For Affordable Care Act Patients, Cancer Treatment Access May Fall Short
January 10, 2017
About 83 percent of Americans say they could depend upon their health insurer if diagnosed with a serious illness like cancer, according to Aimed Alliance polling. But does that expectation hold true? Actual cancer patients’ treatment experiences reveal a more complex reality.
Kaiser Health News recently reported that patients with Affordable Care Act exchange health plans may not have access to top cancer centers, specifically those recognized by the National Cancer Institute. The institute distinguishes cancer centers that provide patients with multidisciplinary care, innovative treatments and clinical trials access. There are 69 centers in all.
And the institute’s recognition signals more than simply prestige. Patients with certain types of cancer may be 20-50 percent more likely to die if not initially treated at one of these centers, research shows.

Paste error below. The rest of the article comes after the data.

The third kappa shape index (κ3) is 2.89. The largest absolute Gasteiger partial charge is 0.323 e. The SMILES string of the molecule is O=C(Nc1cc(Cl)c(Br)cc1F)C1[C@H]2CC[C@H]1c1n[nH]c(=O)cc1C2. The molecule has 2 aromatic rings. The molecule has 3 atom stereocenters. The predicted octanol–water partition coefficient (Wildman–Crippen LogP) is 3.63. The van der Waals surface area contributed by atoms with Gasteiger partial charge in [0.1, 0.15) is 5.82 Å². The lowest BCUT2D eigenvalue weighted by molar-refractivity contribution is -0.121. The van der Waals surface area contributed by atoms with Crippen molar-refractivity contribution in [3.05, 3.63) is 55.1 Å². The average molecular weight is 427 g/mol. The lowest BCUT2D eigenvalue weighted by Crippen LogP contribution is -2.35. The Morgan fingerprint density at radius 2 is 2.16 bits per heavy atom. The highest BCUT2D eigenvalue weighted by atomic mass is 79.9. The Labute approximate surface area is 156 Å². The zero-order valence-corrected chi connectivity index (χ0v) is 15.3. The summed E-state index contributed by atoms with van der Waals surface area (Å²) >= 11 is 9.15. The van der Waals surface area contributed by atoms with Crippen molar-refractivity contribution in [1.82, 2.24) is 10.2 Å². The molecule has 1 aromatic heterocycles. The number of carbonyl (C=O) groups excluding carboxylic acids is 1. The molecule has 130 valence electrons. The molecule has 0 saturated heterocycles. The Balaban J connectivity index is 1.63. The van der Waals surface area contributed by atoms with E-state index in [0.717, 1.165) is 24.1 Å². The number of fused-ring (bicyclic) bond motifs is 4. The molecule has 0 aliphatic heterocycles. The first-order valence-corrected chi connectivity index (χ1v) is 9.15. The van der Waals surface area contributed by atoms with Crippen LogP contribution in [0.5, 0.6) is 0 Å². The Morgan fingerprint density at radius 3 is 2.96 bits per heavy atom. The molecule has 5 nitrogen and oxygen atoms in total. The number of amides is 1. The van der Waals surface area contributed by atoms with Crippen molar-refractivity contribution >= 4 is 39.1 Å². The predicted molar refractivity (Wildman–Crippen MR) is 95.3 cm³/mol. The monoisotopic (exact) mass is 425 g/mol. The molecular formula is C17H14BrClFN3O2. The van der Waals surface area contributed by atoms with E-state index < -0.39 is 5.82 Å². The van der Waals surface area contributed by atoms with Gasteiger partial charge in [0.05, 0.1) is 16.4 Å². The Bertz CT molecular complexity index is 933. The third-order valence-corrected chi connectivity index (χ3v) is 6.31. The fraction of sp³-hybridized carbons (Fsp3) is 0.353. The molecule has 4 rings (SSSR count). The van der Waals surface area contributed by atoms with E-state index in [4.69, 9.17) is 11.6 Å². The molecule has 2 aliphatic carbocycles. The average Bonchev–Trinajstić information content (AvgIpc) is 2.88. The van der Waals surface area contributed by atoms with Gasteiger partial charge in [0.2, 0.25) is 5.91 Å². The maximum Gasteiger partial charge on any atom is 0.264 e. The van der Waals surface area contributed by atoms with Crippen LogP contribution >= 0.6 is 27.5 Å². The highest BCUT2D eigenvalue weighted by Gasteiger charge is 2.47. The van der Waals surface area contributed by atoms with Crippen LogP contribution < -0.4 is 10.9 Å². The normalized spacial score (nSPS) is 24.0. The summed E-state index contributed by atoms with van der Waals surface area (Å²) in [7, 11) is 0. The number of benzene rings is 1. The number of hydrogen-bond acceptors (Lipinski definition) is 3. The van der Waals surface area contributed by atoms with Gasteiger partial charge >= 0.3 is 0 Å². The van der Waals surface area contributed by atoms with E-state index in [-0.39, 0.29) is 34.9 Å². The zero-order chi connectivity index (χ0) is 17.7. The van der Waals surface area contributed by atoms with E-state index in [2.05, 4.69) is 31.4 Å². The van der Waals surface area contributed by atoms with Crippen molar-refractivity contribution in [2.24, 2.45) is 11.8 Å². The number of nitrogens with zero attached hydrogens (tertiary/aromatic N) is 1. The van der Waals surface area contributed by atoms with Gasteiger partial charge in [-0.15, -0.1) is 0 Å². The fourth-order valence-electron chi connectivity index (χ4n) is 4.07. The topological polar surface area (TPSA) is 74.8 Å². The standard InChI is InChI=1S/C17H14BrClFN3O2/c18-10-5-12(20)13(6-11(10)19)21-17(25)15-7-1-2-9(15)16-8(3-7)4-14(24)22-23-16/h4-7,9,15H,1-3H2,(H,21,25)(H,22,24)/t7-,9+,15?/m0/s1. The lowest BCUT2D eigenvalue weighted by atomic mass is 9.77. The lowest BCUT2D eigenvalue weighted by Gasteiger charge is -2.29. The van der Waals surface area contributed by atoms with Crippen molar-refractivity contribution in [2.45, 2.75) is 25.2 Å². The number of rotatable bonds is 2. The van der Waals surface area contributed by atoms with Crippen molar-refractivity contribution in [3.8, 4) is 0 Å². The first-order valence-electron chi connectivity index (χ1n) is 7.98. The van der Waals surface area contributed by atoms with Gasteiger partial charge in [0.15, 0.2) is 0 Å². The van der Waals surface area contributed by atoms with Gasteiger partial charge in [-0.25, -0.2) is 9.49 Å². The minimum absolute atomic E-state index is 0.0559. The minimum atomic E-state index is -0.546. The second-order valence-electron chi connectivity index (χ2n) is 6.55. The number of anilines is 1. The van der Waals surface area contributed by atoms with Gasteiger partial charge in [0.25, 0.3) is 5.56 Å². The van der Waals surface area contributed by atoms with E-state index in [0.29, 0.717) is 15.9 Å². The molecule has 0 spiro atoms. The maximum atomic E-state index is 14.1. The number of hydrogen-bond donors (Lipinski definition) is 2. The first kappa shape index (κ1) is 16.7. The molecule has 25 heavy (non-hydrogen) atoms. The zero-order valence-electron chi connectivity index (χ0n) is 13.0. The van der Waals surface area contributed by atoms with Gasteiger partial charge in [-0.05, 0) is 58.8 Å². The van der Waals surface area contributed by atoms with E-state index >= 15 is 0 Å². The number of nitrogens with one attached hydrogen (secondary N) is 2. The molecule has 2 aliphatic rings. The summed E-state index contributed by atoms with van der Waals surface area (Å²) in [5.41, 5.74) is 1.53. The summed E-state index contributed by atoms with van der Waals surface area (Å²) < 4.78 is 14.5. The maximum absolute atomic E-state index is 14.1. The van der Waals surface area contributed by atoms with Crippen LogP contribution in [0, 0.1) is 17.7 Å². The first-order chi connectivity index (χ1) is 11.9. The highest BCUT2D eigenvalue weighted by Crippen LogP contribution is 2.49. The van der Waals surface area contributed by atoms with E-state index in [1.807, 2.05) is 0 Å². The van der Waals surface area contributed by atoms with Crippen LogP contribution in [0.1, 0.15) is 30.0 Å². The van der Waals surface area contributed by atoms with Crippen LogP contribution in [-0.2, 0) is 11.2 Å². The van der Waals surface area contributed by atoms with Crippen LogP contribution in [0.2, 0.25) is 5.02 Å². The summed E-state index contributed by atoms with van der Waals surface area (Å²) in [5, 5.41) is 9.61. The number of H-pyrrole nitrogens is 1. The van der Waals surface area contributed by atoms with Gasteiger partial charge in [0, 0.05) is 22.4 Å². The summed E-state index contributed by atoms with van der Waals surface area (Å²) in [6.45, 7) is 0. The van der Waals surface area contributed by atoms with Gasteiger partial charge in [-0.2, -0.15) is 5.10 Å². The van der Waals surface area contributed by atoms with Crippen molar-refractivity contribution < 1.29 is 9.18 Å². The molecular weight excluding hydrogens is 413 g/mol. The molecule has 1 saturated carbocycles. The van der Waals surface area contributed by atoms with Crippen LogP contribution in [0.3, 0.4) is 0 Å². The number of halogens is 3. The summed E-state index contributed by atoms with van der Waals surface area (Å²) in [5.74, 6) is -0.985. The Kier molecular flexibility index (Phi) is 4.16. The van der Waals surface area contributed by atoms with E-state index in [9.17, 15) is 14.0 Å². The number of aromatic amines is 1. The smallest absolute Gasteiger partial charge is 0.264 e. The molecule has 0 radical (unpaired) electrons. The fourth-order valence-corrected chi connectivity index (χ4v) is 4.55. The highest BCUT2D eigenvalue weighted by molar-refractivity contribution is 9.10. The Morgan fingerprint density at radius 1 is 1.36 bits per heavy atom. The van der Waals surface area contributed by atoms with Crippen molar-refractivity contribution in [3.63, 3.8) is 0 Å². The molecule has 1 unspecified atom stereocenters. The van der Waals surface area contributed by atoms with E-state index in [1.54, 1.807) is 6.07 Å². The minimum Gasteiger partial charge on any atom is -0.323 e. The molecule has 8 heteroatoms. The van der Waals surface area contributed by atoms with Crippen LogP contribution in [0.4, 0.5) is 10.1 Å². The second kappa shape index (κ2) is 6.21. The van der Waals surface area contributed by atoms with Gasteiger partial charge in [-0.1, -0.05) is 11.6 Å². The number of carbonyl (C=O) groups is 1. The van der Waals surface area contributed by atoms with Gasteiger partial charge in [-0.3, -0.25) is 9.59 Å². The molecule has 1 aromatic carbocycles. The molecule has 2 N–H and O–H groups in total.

Holes in exchange plan participation, combined with narrow health care provider networks, could account for cancer patients who lack access. Three-fourths of National Cancer Institute centers reported participating in an exchange health plan as of 2015. The 25 percent that did not, however, ironically hailed from states with some of the most exchange patients – namely, Texas and New York.
Unfortunately, disappointment with health plan coverage is nothing new for some patients. Twenty-six percent of the Aimed Alliance’s poll participants recalled signing up for a health plan with the understanding that a specific treatment was covered. Later they discovered it was not. Patients who develop cancer while on an exchange health plan may encounter a similar disconnect between their expectations and the reality of treatment access.
As Congress explores the future of the Affordable Care Act, outreach has focused on preserving certain hallmarks of the law – bans against lifetime benefit caps and coverage discrimination due to preexisting conditions, to name two. Cancer patients’ experiences might remind policymakers to also ensure that health coverage, whatever form it takes in the future, protects access to effective and necessary cancer treatment.Tags: Oncology
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